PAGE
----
“he will transfigure these wretched bodies of ours into copies of his glorious body.”
The Transfiguration of Jesus is told to us once again in today’s Gospel,
“Jesus took with him Peter and John and James and went up into the mountain to pray. AS he prayed, the aspect of his face was changed and his clothing became brilliant as lightning… And a voice came from the cloud saying, ‘This is my Son, the Chosen One. Listen to him.’”
The disciples who went with Jesus up into the mountain were afraid, for a cloud had appeared just as St Peter was saying to Jesus that they should make three tents, one for Jesus, one for Moses, and one for Elijah, as all three were present at that time.
The sacred host during Holy Mass becomes our Lord Jesus Christ, present here on the Altar here with us. We may find ourselves afraid like the disciples. Afraid of approaching the transfigured host, of approaching our Lord. We should not be afraid. If we “remain faithful in the Lord”, we have nothing of which to be afraid.
Our own failing bodies, in time will be made new by Jesus. For now, we experience something of the things of heaven when at Mass and when we receive our Blessed Lord in the Blessed Sacrament. As the Post Communion Prayer says:
As we receive these glorious mysteries,
we make thanksgiving to you, O Lord,
for allowing us while still on earth
to be partakers even now of the things of heaven.
I pray for all observing Lent this year that we may always desire and at last attain that glory whose beauty He showed in His own Body to the amazement of His Apostles. May God Bless you all.
In the Name of the Father, ✠ and of the Son, and of the Holy Spirit. Amen.
1. Written on the Monday of the second of week as I was unable to write anything yesterday due to illness. Please remember me in your prayers.
Some thoughts on the Feast of the Baptism of The Lord.
By Mgr Alban FSDM
When at school, most of us have been asked, ‘What’s your ambition? What do you want to be when you grow up?’ It’s a question that never really goes away. All through life, those around us, ask us it in various contexts, be it at the beginning of a new job, at a job interview, or even whilst studying a new subject at university.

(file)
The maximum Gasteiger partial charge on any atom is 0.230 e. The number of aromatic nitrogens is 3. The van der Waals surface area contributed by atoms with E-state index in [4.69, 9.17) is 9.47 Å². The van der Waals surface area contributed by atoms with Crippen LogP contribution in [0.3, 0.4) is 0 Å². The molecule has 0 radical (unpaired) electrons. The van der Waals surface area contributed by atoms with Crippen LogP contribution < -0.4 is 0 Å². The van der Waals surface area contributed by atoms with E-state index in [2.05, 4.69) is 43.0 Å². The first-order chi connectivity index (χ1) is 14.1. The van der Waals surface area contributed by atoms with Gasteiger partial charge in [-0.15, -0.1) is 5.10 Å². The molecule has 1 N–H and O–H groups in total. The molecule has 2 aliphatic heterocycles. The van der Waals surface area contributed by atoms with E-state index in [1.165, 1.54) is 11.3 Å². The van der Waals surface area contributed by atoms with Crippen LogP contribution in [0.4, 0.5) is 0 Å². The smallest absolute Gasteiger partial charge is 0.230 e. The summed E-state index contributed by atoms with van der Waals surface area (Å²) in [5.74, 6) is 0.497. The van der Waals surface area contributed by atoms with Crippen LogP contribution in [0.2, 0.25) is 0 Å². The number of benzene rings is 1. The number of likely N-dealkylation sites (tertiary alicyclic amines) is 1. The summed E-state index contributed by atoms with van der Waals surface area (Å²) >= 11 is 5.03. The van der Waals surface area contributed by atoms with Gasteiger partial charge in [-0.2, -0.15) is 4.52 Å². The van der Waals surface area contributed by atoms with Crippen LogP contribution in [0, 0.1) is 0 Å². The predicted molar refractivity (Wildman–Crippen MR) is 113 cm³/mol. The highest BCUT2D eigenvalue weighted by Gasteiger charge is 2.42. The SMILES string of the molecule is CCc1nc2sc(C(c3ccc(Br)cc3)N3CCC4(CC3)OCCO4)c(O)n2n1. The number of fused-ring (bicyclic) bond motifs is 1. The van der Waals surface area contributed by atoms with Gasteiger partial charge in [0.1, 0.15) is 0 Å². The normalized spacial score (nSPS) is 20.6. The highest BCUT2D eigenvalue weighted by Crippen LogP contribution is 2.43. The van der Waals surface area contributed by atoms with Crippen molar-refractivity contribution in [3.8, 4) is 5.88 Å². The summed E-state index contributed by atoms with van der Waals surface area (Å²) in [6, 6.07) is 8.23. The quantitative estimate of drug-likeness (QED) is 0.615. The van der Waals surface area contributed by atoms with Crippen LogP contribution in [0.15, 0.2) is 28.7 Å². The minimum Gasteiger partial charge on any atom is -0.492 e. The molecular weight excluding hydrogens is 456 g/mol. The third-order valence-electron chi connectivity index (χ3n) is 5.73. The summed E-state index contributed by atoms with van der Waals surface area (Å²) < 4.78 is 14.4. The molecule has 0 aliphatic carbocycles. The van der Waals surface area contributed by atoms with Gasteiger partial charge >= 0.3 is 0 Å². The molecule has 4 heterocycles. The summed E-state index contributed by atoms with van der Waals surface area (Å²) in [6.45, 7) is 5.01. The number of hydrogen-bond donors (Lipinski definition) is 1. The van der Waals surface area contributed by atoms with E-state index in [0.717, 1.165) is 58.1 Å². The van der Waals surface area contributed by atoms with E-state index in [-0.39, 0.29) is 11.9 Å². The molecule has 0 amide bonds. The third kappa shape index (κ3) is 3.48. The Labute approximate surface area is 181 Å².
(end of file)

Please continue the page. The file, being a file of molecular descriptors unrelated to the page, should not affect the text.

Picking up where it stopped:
This morning at Mass we heard read a simple thought from St Paul to St Titus,
‘[Jesus] sacrificed himself for us in order to set us free from all wickedness and to purify a people so that it could be his very own and would have no ambition except to do good.’
What a joy it would be if we could answer that we ‘have no ambition except to do good’. I don’t believe that St Paul was telling us not to aim to be the best that we can be, but that in all things we must act in order to do good.
Our blessed Lord, whose baptism we celebrate today, was baptised with water and then recognised by the Father in heaven coming down as the Holy Spirit. Like Him, we have been baptised by water and the Holy Spirit, and by this adopted by God as His children. Let us endeavour to show that inward adoption in an outward manner in our lives throughout the week ahead and on into the rest of our lives.
There are many in our society who appear to have no ambition, for whom ambition seems to have evaporated. In Belfast there are many young men who have little opportunity for work, and thus have plenty of time on their hands. We have seen on our television screens this week what can happen when a community lack ambition – especially the ambition to do good. Rioting, burning cars, attacking the police, and attacking people with whom you do not share political opinion, is not doing good. Let us pray that everyone involved in the political strife that is in Northern Ireland at this time seeks to do good.
O God, whose Only Begotten Son, has appeared in our very flesh, grant, we pray, that we may be inwardly transformed through him whom we recognise as outwardly like ourselves. Who lives and reigns with you in the unity of the Holy Spirit, one God, for ever and ever. Amen.
- Readings at Mass: Isaiah 40.1–5, 9–11; Titus 2.11-14, 3.4-7; St Luke 3.14–16, 21–22. (Year C)
- My apologies that this is shorter than normal, but I have been unwell for some days and am still under the weather at present. Of your charity, please pray for my recovery.
The readings and propers for today’s Mass1 are as follows:
At the name of Jesus,
every knee should bend,
of those in heaven and on earth
and under the earth,
and every tongue confess
that Jesus Christ is Lord,
to the glory of God the Father. (Phil 2.10–11)
O God, who founded the salvation of the human race
on the Incarnation of your Word,
give your peoples the mercy they implore,
so that all may know there is no other name to be invoked
but the Name of your Only Begotten Son.
Who lives and reigns with you
in the unity of the Holy Spirit,
one God, for ever and ever. Amen. (more…)